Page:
If you page methods blow up, Global Asax will not get an error event, so you have to use try/catch in your Page Method.
If a page method blows up, it may start erroneously reporting “Authentication Failed” errors. I think this is some version of a WCF style logic, where a client can go into a “faulted” state and just refuse to behave there-after. Still a theory.
On a single page application (SPA), var === Session. In a multi-page ASP.NET application, you constantly store state in Session because values don’t live past the life of a page. In a single page application, your user doesn’t change pages. So a page variable is Session. It never times out.
All parameters of your page methods are user input. In server side programming, you might grab a value from the database, store it in Session and use it later to save a record. In the SPA scenario, that value is handed over to the user and they can change it before it is submitted back to the page method. The level of difficulty is not especially high. So as values pass from server to JS page and back, they will have to be re-validated. Even if you try to keep the values on the server alone, eventually the user will be given a choice of values, and on the page method, you’d want to validate that these values were on the list.

Posted in Javascript, Visual Studio.

HTML 5 Web Storage

Web development is the constant struggle to manage state, state that is constantly disappearing because, HTTP is stateless. We are all now experts in using hidden fields (viewstate), cookies, query strings, and server side session. Now we have one more option, HTML5 web storage:

With shims, anyone can use it now on all browsers:

Security-wise, it not especially secure. You can’t store secret data here, it is public to the user and any malicious code on the machine. To safely encrypt, you have to encrypt on server and send back to the server to decrypt. This save the cost of sending the data in a cookie for every single request, but the client can’t manipulate it.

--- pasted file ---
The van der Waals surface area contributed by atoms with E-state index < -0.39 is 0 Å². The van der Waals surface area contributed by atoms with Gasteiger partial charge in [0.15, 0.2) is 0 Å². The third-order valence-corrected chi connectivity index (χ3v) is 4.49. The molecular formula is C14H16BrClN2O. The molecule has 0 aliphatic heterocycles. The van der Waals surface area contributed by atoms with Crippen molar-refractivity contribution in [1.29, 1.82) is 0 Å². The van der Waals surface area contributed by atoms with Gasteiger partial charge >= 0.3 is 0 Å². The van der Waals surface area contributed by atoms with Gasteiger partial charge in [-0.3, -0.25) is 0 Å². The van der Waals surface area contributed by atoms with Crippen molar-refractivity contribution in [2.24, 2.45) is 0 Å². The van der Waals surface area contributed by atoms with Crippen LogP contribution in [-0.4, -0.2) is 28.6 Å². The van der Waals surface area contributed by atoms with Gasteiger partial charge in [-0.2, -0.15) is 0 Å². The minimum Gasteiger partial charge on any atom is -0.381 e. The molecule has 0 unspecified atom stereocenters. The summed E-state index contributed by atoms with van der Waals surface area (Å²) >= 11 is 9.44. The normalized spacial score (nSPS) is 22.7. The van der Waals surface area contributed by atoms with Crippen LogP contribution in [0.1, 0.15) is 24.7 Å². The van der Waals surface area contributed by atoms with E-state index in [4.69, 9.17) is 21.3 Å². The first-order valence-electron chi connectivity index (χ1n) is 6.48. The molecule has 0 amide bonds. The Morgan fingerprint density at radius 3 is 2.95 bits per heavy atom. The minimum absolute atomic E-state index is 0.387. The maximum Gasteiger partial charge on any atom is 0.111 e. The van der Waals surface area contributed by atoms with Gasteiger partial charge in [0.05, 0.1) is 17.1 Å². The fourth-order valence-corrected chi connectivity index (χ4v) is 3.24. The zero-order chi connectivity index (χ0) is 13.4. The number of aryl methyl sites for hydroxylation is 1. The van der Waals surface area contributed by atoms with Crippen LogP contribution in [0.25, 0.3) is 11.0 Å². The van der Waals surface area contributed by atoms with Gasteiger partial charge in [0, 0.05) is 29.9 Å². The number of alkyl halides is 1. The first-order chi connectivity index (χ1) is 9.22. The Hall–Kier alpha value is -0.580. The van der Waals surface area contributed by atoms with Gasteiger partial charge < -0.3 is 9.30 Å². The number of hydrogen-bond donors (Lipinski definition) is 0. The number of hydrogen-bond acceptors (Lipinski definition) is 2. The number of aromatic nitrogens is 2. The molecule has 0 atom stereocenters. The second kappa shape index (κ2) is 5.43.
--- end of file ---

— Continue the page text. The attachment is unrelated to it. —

You have to make sure you don’t share your domain with other applications. So if your shared hosting also shares the same domain, then all apps share the same local storage.

The data in local storage can be tampered with, so it is the equivalent of user input. Which gave me this idea:

Never ask the user anything twice.
Wouldn’t it be interesting to have everything the user told you stored for recall? Store the users last 100 searches. So you’ve asked the user for their address. Store it locally and re-use that instead of round tripping to the server. What this seems to address most closely is the sort of problems that ASP.NET Profile addresses. Profile is sort of a bad name– it is a durable, strongly typed session. It was supposed to be a place to store things like, the user’s preferred font size, preferred language and other UI settings. Since they are irrelevant to the app’s domain (say selling books), the data can be stored somewhere where it is unlinked to anything else.

And the last scenario is going to be organization specific– in some development teams, get a new table is major hurdle. So you begin to look for every trick to avoid having to write to the database- from memory stored data to file stored data to local web storage. So lets say your user needs a data snapshot– data will be stored locally, processed locally but not sent back to the server (on account of tamper risks). Instead of creating a snapshot table, and going through a lengthy dev cycle to get those tables and procs created, we can use Web storage.

Anyhow, just an idea. I haven’t even written any sample code.

Posted in Matthew Martin.

Tagged with .

So you want to run powershell scripts without admin rights

First logon as a limited, non admin user on windows 7. Should be easy because large organizations are yanking admin rights and apps are running better without admin rights, so whining to the help desk isn’t as effective as it was.

Create an empty file, say test.ps1

Try to run it using


You can’t. Execution of scripts has been disabled. (You try modules and profile scripts, same issue) So you read up and try running

set-executionpolicy remotesigned